The Curse of Arundel Hall is a cozy, the second in the Yellow Cottage Vintage Mystery series. There is a lot to like about this book, but it does have its drawbacks.
Ella, following the death of her husband is given the strong suggestion by his boss, the British Home Secretary, that she forget about hIm and move away. She has decides to live on Linhay Island and take up residence in a refurbished cottage that was once a part of the Arundel Hall estate. There is a ghost living in a secret dining room that Ella discovers behind the kitchen, and she visits her friend, Harriet, the local librarian to find out more about her cottage and its history in relation to Arundel Hall. Her friend tells her a curse was placed on the hall by its first owner. Ella discovers a secret stairway from the hidden dining room to the cottage’s upper floors, and a centuries-old skeleton of a woman at the bottom of the stairs. The skeleton gives evidence she was murdered. Ella is invited to the manor hall for a celebration dinner of the engagement of the elderly owner to a much younger woman who claims to have been a stage actress. The evening takes a shocking turn when one member of the dinner party is murdered. Ella again joins forces with Scotland Yard’s Police Commissioner, her uncle, to find and catch the killer(s).
The author creates a colorful world in Linhay Island, with wonderful, well-drawn characters, and after I got into the book, I found it very entertaining. Her descriptions convey the life on an island, the charm of Ella’s cottage and the menace and gloom of Arundel Hall exceedingly well.
The main problem I encountered derives from the fact I hadn’t read the first book. I had no idea that Ella could really see ghosts and that Phantom, which I thought was her cat, was also a ghost. This was compounded by a substantial first chapter going into great detail – although beautifully written — about Ella’s childhood. I had to wait until midway through the second chapter to be introduced to the woman’s ghost. I also did not realize the era of the mystery until I took a close look at the stylish cover. More confusion derived from Ella’s traveling back and forth from the city to Linhay Island by car and train. Was there a bridge or a ferry?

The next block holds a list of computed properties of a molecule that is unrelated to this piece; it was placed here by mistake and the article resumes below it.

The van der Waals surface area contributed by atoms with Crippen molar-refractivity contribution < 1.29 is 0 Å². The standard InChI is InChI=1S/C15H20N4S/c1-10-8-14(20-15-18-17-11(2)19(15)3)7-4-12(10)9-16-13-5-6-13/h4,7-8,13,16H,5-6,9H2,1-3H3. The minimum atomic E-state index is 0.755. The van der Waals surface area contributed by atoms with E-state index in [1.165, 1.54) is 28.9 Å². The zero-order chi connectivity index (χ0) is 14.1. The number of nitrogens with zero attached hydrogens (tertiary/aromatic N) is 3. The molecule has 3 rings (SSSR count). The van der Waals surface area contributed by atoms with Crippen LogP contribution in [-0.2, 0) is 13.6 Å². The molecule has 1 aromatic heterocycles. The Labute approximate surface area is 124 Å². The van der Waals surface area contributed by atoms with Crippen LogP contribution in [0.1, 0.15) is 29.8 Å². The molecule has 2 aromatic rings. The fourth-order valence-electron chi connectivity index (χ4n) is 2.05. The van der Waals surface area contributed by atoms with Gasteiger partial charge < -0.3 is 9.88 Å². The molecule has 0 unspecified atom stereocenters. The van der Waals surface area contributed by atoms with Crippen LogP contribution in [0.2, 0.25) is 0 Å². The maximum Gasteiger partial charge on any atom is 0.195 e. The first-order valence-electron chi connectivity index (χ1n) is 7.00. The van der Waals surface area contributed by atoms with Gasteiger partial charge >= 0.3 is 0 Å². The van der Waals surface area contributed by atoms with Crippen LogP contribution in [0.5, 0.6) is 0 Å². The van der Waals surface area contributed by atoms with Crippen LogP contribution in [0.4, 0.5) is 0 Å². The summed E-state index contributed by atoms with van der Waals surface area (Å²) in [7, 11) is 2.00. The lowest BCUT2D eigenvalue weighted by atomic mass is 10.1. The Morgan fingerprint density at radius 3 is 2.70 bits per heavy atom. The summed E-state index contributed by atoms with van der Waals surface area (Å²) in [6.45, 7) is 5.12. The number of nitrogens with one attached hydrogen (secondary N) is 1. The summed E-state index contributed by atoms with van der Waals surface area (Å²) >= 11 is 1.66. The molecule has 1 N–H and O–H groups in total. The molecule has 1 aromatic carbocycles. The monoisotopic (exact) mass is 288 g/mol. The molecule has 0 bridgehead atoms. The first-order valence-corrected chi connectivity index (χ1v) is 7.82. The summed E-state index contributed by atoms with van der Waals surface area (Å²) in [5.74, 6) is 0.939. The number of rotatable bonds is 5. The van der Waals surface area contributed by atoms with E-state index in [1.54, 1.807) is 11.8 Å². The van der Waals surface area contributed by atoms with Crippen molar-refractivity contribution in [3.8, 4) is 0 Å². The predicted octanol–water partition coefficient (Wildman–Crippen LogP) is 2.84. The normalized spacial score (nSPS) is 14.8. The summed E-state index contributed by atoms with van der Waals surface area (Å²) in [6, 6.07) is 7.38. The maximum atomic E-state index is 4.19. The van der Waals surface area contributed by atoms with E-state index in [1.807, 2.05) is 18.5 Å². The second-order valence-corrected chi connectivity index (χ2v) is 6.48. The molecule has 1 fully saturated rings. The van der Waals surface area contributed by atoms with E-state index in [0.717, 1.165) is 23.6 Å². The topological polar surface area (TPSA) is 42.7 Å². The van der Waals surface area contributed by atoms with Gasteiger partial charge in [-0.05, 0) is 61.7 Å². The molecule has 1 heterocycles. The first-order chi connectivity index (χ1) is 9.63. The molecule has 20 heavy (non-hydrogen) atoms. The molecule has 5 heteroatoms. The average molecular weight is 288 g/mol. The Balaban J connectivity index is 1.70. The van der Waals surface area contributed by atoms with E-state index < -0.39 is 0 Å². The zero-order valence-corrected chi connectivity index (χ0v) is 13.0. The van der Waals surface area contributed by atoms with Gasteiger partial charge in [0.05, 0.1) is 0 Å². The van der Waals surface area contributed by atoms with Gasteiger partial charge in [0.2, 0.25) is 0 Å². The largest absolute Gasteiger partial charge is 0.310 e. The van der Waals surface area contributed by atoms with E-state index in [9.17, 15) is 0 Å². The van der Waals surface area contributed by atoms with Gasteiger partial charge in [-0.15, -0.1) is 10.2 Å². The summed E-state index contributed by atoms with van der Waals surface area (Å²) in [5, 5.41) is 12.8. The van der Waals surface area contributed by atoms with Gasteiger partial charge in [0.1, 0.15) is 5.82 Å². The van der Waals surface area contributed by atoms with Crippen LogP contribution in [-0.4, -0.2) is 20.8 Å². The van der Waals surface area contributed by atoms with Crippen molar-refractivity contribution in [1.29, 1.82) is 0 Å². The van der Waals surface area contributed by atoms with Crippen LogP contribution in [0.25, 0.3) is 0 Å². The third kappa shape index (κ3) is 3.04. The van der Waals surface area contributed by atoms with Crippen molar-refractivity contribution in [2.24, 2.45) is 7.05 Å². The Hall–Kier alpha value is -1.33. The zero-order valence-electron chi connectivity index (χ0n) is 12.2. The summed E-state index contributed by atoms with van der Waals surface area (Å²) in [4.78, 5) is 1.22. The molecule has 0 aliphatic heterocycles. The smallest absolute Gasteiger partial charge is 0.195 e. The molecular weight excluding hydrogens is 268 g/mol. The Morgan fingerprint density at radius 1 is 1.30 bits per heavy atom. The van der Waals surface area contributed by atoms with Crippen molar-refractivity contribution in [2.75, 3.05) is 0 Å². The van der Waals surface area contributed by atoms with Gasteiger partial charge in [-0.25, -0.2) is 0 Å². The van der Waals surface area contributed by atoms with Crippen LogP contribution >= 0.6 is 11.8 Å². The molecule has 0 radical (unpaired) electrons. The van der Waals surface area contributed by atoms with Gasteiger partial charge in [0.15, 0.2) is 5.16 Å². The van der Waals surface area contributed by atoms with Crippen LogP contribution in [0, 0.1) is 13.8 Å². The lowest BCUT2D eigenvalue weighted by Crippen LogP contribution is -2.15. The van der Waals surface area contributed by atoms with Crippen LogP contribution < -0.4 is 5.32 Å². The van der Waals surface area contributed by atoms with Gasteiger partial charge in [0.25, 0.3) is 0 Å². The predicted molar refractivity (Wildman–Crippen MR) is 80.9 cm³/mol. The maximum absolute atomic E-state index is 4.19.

Finally, the book needs the hand of a copy editor. There were a sufficient number of errors to detract from the enjoyment I derived from the book.
Now that I have become acquainted with Ella and her abilities, and despite the shortcomings, I do look forward to Ms. New’s next book in this series.
About the author:
J. New has been a voracious reader and writer all her life. She took her first foray into publishing in 2013 with An Accidental Murder, the first in her Yellow Cottage Vintage Mystery series. Originally from a small picturesque town in Yorkshire, she relocated in 2007 and currently resides with her partner and an ever-expanding family of rescue animals. She particularly loves murder mysteries set in past times, where steam trains, house staff and afternoon tea abound, and surmises she was born in the wrong era. She also has an impossible bucket list: to travel on the Orient Express with Hercule Poirot, shop in Diagon Alley with Sirius Black, laze around The Shire with Bilbo and Gandalf, explore Pico Mundo with Odd Thomas and have Tea at the Ritz with Miss Marple.
J. New can be found at
and on her blog https://www.jnewwrites.com/Blog.php